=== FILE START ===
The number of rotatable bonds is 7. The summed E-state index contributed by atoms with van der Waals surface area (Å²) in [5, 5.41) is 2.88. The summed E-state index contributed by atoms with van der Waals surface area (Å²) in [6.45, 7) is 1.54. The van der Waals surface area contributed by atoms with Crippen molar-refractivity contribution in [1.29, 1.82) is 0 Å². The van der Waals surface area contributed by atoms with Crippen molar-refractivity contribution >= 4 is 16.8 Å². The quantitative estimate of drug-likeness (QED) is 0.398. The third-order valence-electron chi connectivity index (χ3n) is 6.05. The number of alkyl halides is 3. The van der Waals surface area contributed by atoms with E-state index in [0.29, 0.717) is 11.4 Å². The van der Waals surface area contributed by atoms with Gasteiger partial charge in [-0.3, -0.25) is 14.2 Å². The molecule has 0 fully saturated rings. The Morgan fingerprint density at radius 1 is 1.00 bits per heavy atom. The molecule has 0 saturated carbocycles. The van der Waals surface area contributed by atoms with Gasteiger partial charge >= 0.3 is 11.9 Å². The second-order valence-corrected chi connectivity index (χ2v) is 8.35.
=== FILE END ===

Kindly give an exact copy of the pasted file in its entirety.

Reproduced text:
The number of rotatable bonds is 7. The summed E-state index contributed by atoms with van der Waals surface area (Å²) in [5, 5.41) is 2.88. The summed E-state index contributed by atoms with van der Waals surface area (Å²) in [6.45, 7) is 1.54. The van der Waals surface area contributed by atoms with Crippen molar-refractivity contribution in [1.29, 1.82) is 0 Å². The van der Waals surface area contributed by atoms with Crippen molar-refractivity contribution >= 4 is 16.8 Å². The quantitative estimate of drug-likeness (QED) is 0.398. The third-order valence-electron chi connectivity index (χ3n) is 6.05. The number of alkyl halides is 3. The van der Waals surface area contributed by atoms with E-state index in [0.29, 0.717) is 11.4 Å². The van der Waals surface area contributed by atoms with Gasteiger partial charge in [-0.3, -0.25) is 14.2 Å². The molecule has 0 fully saturated rings. The Morgan fingerprint density at radius 1 is 1.00 bits per heavy atom. The molecule has 0 saturated carbocycles. The van der Waals surface area contributed by atoms with Gasteiger partial charge >= 0.3 is 11.9 Å². The second-order valence-corrected chi connectivity index (χ2v) is 8.35.